SPR Unknown #36 -- FINAL

Nick Kennedy

Loyola University Medical Center

Martha Saker, MD

Children's Memorial Hospital

Abstract

11 year old male with incidental abdominal bruit on physical exam.

Keywords

1612 Middle aortic syndrome Abdominal aortic coarctation


Publication Date: 2010-04-16

History

11 year old male with incidental abdominal bruit on physical exam.

Findings

CT angiography demonstrates severe narrowing of the abdominal aorta beginning at the level of the renal arteries. In addition, there is severe proximal left renal artery stenosis. There is a prominent collateral vessel connecting the inferior mesenteric artery and the superior mesenteric artery (Arc of Riolan). The abdominal aorta returns to normal caliber just cephalad to its bifurcation. There was also moderate stenosis of the superior mesenteric artery.

DDx

Etiologies of Middle Aortic Syndrome:

1. Congenital

2. Acquired:

  • William’s Syndrome

Discussion

First described in 1963 by Dr. Sen, middle aortic syndrome may be congenital or secondary to other disease processes such as Neurofibromatosis or Takayasu’s Arteritis. There is a high incidence of concomitant renal or visceral arterial stenoses, thus complicating the surgical correction. Patients may present with renovascular hypertension, discrepant upper and lower extremity blood pressures, and lower extremity claudication. The complications of renovascular hypertension result in death by age 40 if left untreated.

CT or MR angiography are able to demonstrate the degree and length of the aortic narrowing. The greater spatial resolution of CT often better depicts associated visceral and renal arterial stenoses as well as clearly delineates the extent of collateral vessels.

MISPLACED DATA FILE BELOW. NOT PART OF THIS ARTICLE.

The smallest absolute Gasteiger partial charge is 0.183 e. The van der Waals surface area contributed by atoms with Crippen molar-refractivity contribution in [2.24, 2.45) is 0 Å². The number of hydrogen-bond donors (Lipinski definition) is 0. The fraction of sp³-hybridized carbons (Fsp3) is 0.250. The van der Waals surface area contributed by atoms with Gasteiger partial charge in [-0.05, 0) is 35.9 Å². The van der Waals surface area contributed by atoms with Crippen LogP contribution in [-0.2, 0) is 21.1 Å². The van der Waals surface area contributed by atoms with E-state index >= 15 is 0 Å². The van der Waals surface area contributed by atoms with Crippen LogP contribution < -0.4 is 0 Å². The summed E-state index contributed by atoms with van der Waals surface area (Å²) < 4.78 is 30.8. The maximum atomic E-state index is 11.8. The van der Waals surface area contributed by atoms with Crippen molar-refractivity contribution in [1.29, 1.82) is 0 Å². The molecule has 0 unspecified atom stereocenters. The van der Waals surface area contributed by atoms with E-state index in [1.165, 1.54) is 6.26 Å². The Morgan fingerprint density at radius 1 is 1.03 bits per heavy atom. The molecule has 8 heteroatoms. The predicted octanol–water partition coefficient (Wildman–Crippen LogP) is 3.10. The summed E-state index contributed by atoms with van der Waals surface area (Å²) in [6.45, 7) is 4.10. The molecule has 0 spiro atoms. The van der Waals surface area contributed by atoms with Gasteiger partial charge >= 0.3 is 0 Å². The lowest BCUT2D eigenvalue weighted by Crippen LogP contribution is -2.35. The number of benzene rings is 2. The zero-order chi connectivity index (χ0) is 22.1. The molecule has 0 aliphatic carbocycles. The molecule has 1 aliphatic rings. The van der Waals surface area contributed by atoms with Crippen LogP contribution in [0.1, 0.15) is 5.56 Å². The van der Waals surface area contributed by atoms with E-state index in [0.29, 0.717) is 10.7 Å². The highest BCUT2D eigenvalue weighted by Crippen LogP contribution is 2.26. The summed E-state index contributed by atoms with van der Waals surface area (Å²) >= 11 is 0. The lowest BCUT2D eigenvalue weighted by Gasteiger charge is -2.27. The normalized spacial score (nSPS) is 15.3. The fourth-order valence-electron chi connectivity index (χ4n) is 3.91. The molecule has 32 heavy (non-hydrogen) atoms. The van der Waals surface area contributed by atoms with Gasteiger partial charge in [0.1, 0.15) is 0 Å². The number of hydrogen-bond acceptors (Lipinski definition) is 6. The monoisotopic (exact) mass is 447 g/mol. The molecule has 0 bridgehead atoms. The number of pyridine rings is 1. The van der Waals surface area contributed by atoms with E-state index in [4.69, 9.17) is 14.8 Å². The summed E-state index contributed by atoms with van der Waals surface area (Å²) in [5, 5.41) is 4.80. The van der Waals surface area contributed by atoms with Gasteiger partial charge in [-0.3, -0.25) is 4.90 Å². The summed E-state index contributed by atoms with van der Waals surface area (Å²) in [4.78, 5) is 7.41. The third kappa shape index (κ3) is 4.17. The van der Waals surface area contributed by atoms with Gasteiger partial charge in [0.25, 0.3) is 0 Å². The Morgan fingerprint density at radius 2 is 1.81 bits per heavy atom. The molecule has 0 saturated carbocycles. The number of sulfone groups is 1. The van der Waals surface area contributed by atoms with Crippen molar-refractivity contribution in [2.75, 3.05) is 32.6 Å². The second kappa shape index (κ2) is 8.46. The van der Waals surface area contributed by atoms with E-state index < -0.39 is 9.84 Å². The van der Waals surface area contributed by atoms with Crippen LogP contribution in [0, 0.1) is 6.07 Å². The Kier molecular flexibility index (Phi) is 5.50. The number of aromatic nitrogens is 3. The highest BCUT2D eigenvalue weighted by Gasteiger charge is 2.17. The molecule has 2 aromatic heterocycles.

The mainstay of treatment is open surgical aortic bypass graft. It is preferred to re-implant the renal arteries if there are significant stenoses identified on presurgical imaging as the renovascular hypertension is the real cause of morbidity and mortality in these patients. The younger the patient is, the more difficult the surgical planning becomes in order to attempt to place a graft long enough to allow for the child’s growth. Endovascular balloon angioplasty may be considered as a temporizing measure or in a minimally symptomatic older child or adult, but is not considered a durable therapy.

References

  1. Sen PK, Kinare SG, Engineer SD, et al. The middle aortic syndrome. British Heart Journal 1963; 25: 610-618
  2. Delis KT and Gloviczki P. Middle aortic syndrome: From presentation to contemporary open surgical and endovascular treatment. Perspectives in Vascular Surgery and Endovascular Therapy 2005; 17: 187-203.
  3. Sumboonnanonda A, Robinson BL, Gedroyc WM, et al. Middle aortic syndrome: Clinical and radiological findings. Arch Dis Child 1992; 67: 501-505.

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